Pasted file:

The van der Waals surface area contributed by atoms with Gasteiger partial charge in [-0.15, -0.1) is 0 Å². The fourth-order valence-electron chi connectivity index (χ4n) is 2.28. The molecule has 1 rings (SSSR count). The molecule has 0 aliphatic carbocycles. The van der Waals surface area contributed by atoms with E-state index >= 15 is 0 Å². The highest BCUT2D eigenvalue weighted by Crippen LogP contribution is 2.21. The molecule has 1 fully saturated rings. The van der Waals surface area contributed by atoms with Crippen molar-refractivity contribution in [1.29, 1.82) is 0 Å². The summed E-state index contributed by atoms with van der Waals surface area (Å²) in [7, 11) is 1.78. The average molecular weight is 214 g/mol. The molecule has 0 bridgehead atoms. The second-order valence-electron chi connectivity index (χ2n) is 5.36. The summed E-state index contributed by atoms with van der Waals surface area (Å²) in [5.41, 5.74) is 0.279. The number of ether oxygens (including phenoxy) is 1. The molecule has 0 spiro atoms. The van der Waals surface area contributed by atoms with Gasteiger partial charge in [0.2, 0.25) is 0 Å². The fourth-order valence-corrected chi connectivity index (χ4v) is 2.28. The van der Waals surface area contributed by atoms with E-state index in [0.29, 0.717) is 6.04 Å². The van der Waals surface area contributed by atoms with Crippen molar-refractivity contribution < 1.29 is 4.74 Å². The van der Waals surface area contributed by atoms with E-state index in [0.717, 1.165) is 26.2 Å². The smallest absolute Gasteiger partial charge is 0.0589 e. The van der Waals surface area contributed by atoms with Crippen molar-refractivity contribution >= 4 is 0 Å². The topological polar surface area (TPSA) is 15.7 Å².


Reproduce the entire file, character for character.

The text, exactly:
The van der Waals surface area contributed by atoms with Gasteiger partial charge in [-0.15, -0.1) is 0 Å². The fourth-order valence-electron chi connectivity index (χ4n) is 2.28. The molecule has 1 rings (SSSR count). The molecule has 0 aliphatic carbocycles. The van der Waals surface area contributed by atoms with E-state index >= 15 is 0 Å². The highest BCUT2D eigenvalue weighted by Crippen LogP contribution is 2.21. The molecule has 1 fully saturated rings. The van der Waals surface area contributed by atoms with Crippen molar-refractivity contribution in [1.29, 1.82) is 0 Å². The summed E-state index contributed by atoms with van der Waals surface area (Å²) in [7, 11) is 1.78. The average molecular weight is 214 g/mol. The molecule has 0 bridgehead atoms. The second-order valence-electron chi connectivity index (χ2n) is 5.36. The summed E-state index contributed by atoms with van der Waals surface area (Å²) in [5.41, 5.74) is 0.279. The number of ether oxygens (including phenoxy) is 1. The molecule has 0 spiro atoms. The van der Waals surface area contributed by atoms with Gasteiger partial charge in [0.2, 0.25) is 0 Å². The fourth-order valence-corrected chi connectivity index (χ4v) is 2.28. The van der Waals surface area contributed by atoms with E-state index in [0.29, 0.717) is 6.04 Å². The van der Waals surface area contributed by atoms with Crippen molar-refractivity contribution < 1.29 is 4.74 Å². The van der Waals surface area contributed by atoms with E-state index in [0.717, 1.165) is 26.2 Å². The smallest absolute Gasteiger partial charge is 0.0589 e. The van der Waals surface area contributed by atoms with Crippen molar-refractivity contribution >= 4 is 0 Å². The topological polar surface area (TPSA) is 15.7 Å².